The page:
29 October 2020
“Hang Loose”: As an international scene meeting for motorcyclists, surfers and skaters, the festival of Wheels and Waves held in Biarritz, southern France, enjoys a great deal of popularity. This year, the beach spectacle had to take a rain check because of the pandemic, very much to the regret of BMW Group Classic. But the spirit of the event lives on and sometimes the very special melange of breaking waves and the sound of engines can also be experienced in Munich. A team of photographers has searched out some hotspots for bikers, surfers and skaters in the city. The starting point was the Boxer Bar at the headquarters of BMW Group Classic located on Moosacher Straße. The next stop was surfing on the legendary Eisbach Wave in the eponymous river running through Munich’s English Garden, driving in a first-generation BMW 528 and a classic Mini Pick-up with the boards. Then it was on to the Olympic Park for skating. The outcome: cool rides, surfer feeling and skate culture – Made in Munich.
It was a veritable sensation in 1986, and today it’s no less than a legend: the first-generation BMW M3. This model made a huge contribution to the enthusiasm for BMW espoused by Ronnie Fieg, founder of the New York lifestyle label Kith. His grandfather owned a BMW M3 and the two of them used to ride around together to create some of Fieg’s most prized childhood memories from the 1980s. Ronnie Fieg has recently acquired his own first-generation BMW M3. The classic car with year of manufacture 1989 underwent a comprehensive restoration with numerous original replacement parts from BMW Group Classic, and it’s now in superb condition. But this was just the beginning. The designer then refined his BMW M3 to create a unique masterpiece with special parts in the exterior and interior. Inspired by this custom special, BMW and Kith have now produced an exclusive edition of the new BMW M4 Competition Coupé – you might say an advanced development of the BMW M3 from 1989 and painted like the classic car in the iconic original livery of Cinnabar Red. Two stunning masterpieces from different eras.
Three words that mean absolute joy: “Freude am Fahren” or “Sheer Driving Pleasure”. Since 1965 and 1972 respectively, this slogan has been used to highlight the desires aroused by BMW automobiles. But the concept of “Freude” or “Pleasure” is embedded even more firmly in the DNA of the brand. The word “Freude” meaning “joy” or “pleasure” first appeared in BMW newspaper advertisements and on advertising billboards in the 1930s. The billboard advertisement in 1936 was “Kraftfahren muss Freude bereiten!” (Driving should be a pleasure!). After the Second World War, BMW initially adopted a less emotional approach. Instead, the company slogan featured a cheerful rhyme in tune with the times. For example, in 1955 with the product slogan “Freude haben – Kosten sparen – BMW Isetta fahren” (a pleasure to drive – save money – drive a BMW Isetta). At the beginning of the 1960s, the official slogan was then developed from a text element. In 1964, the text in an advertisement promoting the BMW 1800 ended with the sentence: “This car is therefore driven with equal enthusiasm by men and women: on the one hand for love of comfort – on the other hand for sheer driving pleasure.” The last few words became firmly established in people’s minds – and BMW adopted “Aus Freude am Fahren” (“for sheer driving pleasure”) as the official slogan in 1965. The company’s marketing then underwent further professionalisation and in 1972 the first word “aus” at the beginning of the claim was cut – and the shortened three-word tagline became an integral part of the brand image: “Sheer Driving Pleasure”.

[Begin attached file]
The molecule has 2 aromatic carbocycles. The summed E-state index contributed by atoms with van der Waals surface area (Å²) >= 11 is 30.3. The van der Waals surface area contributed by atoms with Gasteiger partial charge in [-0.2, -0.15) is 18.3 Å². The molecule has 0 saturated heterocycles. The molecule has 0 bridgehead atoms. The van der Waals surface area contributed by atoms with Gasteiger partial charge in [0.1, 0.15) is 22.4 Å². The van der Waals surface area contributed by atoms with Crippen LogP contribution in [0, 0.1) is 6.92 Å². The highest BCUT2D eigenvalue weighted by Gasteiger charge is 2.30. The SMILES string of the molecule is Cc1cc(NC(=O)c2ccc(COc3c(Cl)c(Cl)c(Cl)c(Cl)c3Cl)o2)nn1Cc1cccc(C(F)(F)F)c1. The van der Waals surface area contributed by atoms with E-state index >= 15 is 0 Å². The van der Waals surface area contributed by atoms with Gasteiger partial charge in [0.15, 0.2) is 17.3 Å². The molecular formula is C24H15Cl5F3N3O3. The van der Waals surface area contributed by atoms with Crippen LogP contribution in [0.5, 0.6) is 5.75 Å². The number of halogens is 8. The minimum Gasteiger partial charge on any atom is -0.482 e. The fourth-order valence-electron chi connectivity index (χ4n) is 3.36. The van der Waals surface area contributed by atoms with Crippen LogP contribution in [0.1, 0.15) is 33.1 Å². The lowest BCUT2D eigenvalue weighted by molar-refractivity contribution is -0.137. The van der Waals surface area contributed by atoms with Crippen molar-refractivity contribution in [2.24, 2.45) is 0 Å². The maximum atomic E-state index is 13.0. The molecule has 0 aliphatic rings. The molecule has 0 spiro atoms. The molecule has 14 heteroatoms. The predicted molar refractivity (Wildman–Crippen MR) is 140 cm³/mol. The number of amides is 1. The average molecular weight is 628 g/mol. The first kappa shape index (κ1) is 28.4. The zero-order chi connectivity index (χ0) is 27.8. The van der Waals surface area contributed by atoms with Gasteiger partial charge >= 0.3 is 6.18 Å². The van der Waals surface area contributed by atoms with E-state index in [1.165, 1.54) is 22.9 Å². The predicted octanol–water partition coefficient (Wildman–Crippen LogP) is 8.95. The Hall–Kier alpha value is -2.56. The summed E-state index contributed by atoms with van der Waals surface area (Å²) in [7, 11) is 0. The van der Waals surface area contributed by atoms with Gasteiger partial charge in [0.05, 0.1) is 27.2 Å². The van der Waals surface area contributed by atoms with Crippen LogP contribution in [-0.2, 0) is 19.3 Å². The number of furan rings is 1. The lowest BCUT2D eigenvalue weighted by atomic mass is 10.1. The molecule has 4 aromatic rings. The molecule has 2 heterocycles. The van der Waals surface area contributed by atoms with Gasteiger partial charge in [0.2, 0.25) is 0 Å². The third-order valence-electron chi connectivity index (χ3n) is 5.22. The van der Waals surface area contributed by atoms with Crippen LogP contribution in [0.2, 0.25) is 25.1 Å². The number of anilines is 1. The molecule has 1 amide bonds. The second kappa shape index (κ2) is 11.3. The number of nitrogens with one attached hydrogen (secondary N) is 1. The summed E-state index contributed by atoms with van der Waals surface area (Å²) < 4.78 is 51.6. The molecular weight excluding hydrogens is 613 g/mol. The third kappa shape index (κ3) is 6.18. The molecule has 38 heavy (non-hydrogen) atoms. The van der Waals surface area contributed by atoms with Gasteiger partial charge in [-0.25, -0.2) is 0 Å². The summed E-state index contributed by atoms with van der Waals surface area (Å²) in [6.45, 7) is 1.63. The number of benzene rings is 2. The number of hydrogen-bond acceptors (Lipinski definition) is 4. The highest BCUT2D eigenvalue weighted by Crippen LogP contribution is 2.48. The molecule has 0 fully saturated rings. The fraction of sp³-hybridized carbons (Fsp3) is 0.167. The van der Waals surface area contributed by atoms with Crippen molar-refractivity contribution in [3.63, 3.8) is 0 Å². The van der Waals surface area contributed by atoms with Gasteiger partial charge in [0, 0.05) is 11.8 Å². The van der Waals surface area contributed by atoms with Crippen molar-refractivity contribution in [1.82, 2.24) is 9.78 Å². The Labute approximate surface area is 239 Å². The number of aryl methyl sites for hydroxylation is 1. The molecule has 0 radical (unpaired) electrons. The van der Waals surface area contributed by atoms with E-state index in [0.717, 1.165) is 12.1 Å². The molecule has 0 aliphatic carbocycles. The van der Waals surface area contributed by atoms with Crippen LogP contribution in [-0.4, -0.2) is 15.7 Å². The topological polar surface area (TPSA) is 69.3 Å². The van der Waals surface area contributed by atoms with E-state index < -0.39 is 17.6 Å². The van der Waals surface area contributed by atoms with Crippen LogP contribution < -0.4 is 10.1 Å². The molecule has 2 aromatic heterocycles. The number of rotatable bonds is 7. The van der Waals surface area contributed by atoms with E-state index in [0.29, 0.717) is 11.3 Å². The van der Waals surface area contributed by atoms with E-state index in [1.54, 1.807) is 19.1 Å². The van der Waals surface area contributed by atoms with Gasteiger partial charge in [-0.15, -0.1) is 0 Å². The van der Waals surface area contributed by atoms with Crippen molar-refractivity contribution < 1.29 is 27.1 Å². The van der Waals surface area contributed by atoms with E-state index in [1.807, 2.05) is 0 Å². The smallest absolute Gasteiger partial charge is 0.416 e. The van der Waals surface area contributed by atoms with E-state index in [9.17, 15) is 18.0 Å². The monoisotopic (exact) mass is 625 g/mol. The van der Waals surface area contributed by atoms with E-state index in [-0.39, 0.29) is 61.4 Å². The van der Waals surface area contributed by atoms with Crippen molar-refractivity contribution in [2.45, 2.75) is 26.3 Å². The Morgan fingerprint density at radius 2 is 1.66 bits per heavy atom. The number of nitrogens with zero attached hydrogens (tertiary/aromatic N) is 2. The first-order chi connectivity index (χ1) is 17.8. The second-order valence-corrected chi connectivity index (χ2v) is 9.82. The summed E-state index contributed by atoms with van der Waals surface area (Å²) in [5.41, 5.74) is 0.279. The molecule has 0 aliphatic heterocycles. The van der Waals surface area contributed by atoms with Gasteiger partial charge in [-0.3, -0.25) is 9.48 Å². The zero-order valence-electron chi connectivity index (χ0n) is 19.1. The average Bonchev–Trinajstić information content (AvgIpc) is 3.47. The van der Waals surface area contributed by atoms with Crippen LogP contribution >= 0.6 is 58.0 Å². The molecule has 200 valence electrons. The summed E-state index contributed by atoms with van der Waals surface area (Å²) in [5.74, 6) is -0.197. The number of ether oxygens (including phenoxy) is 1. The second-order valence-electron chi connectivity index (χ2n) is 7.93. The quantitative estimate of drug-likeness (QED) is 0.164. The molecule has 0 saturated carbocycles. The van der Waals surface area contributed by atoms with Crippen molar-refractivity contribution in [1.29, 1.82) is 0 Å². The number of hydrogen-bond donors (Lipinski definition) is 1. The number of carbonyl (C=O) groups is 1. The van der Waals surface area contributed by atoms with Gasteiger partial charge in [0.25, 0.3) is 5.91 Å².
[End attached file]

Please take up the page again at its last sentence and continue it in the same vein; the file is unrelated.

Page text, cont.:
During the 1950s, the motorcycle boom of the post-war years commenced a steady decline in Germany. Anybody able to afford it, transferred their allegiance to an automobile and the sales figures for the motorcycle industry consequently fell back. What a good thing that two-wheeler enthusiasts had a strong voice at BMW. In 1960, the company surprised everyone at the IFMA (International Bicycle and Motorcycle Show) held in Cologne with a comprehensively revised model range and also made a dramatic statement: The BMW R 69 S had a top speed of 175 km/h, making it the fastest German series motorcycle at the time. The visual looks of the BMW R 69 S were also absolutely unique. The machine was supplied with a twin seat and finished in white paintwork to give the motorcycle a distinctive profile by comparison with the touring models. The BMW R 69 S model consolidated the company’s reputation as a manufacturer of sporty and advanced motorcycles. This machine formed the platform for a turnaround starting in 1969 that opened up a new era of success for BMW motorcycles.